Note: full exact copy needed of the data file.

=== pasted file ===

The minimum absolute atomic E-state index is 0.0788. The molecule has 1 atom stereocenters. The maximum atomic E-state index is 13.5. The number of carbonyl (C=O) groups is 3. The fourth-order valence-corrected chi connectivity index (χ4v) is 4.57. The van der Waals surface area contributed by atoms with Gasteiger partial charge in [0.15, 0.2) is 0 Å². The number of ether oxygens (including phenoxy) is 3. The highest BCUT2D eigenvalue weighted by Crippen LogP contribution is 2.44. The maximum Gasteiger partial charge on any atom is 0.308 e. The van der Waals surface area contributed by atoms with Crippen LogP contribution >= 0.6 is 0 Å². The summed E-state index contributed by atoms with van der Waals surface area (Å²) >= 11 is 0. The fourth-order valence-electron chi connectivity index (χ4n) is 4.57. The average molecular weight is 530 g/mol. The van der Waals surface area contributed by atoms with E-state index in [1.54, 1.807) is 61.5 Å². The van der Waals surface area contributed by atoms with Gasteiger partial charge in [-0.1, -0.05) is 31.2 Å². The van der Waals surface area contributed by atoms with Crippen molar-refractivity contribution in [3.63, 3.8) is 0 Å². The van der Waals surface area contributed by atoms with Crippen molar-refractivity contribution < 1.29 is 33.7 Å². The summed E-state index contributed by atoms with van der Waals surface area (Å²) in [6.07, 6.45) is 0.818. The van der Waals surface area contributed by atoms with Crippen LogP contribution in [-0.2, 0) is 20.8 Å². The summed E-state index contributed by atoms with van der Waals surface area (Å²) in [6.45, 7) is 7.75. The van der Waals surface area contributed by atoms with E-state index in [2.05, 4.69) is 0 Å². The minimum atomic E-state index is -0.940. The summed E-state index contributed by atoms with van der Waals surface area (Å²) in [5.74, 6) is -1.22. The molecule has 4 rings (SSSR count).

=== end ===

The minimum absolute atomic E-state index is 0.0788. The molecule has 1 atom stereocenters. The maximum atomic E-state index is 13.5. The number of carbonyl (C=O) groups is 3. The fourth-order valence-corrected chi connectivity index (χ4v) is 4.57. The van der Waals surface area contributed by atoms with Gasteiger partial charge in [0.15, 0.2) is 0 Å². The number of ether oxygens (including phenoxy) is 3. The highest BCUT2D eigenvalue weighted by Crippen LogP contribution is 2.44. The maximum Gasteiger partial charge on any atom is 0.308 e. The van der Waals surface area contributed by atoms with Crippen LogP contribution >= 0.6 is 0 Å². The summed E-state index contributed by atoms with van der Waals surface area (Å²) >= 11 is 0. The fourth-order valence-electron chi connectivity index (χ4n) is 4.57. The average molecular weight is 530 g/mol. The van der Waals surface area contributed by atoms with E-state index in [1.54, 1.807) is 61.5 Å². The van der Waals surface area contributed by atoms with Gasteiger partial charge in [-0.1, -0.05) is 31.2 Å². The van der Waals surface area contributed by atoms with Crippen molar-refractivity contribution in [3.63, 3.8) is 0 Å². The van der Waals surface area contributed by atoms with Crippen molar-refractivity contribution < 1.29 is 33.7 Å². The summed E-state index contributed by atoms with van der Waals surface area (Å²) in [6.07, 6.45) is 0.818. The van der Waals surface area contributed by atoms with Crippen LogP contribution in [-0.2, 0) is 20.8 Å². The summed E-state index contributed by atoms with van der Waals surface area (Å²) in [6.45, 7) is 7.75. The van der Waals surface area contributed by atoms with E-state index in [2.05, 4.69) is 0 Å². The minimum atomic E-state index is -0.940. The summed E-state index contributed by atoms with van der Waals surface area (Å²) in [5.74, 6) is -1.22. The molecule has 4 rings (SSSR count).